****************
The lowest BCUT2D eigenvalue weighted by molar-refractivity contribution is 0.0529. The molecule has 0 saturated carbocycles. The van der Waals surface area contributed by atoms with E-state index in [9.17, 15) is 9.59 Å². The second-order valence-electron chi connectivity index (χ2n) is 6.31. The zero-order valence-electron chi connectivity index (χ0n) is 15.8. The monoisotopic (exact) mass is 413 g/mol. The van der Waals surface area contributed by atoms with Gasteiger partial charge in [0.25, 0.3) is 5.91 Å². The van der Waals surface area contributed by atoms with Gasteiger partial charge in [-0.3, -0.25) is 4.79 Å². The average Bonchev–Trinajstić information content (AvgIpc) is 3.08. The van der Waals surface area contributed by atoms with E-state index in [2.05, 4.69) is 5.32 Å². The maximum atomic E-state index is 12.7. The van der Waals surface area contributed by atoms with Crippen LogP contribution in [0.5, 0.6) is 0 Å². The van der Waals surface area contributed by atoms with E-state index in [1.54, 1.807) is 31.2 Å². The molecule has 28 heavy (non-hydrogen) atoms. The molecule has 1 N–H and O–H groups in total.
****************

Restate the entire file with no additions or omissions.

The lowest BCUT2D eigenvalue weighted by molar-refractivity contribution is 0.0529. The molecule has 0 saturated carbocycles. The van der Waals surface area contributed by atoms with E-state index in [9.17, 15) is 9.59 Å². The second-order valence-electron chi connectivity index (χ2n) is 6.31. The zero-order valence-electron chi connectivity index (χ0n) is 15.8. The monoisotopic (exact) mass is 413 g/mol. The van der Waals surface area contributed by atoms with Gasteiger partial charge in [0.25, 0.3) is 5.91 Å². The van der Waals surface area contributed by atoms with Gasteiger partial charge in [-0.3, -0.25) is 4.79 Å². The average Bonchev–Trinajstić information content (AvgIpc) is 3.08. The van der Waals surface area contributed by atoms with E-state index in [2.05, 4.69) is 5.32 Å². The maximum atomic E-state index is 12.7. The van der Waals surface area contributed by atoms with Crippen LogP contribution in [0.5, 0.6) is 0 Å². The van der Waals surface area contributed by atoms with E-state index in [1.54, 1.807) is 31.2 Å². The molecule has 28 heavy (non-hydrogen) atoms. The molecule has 1 N–H and O–H groups in total.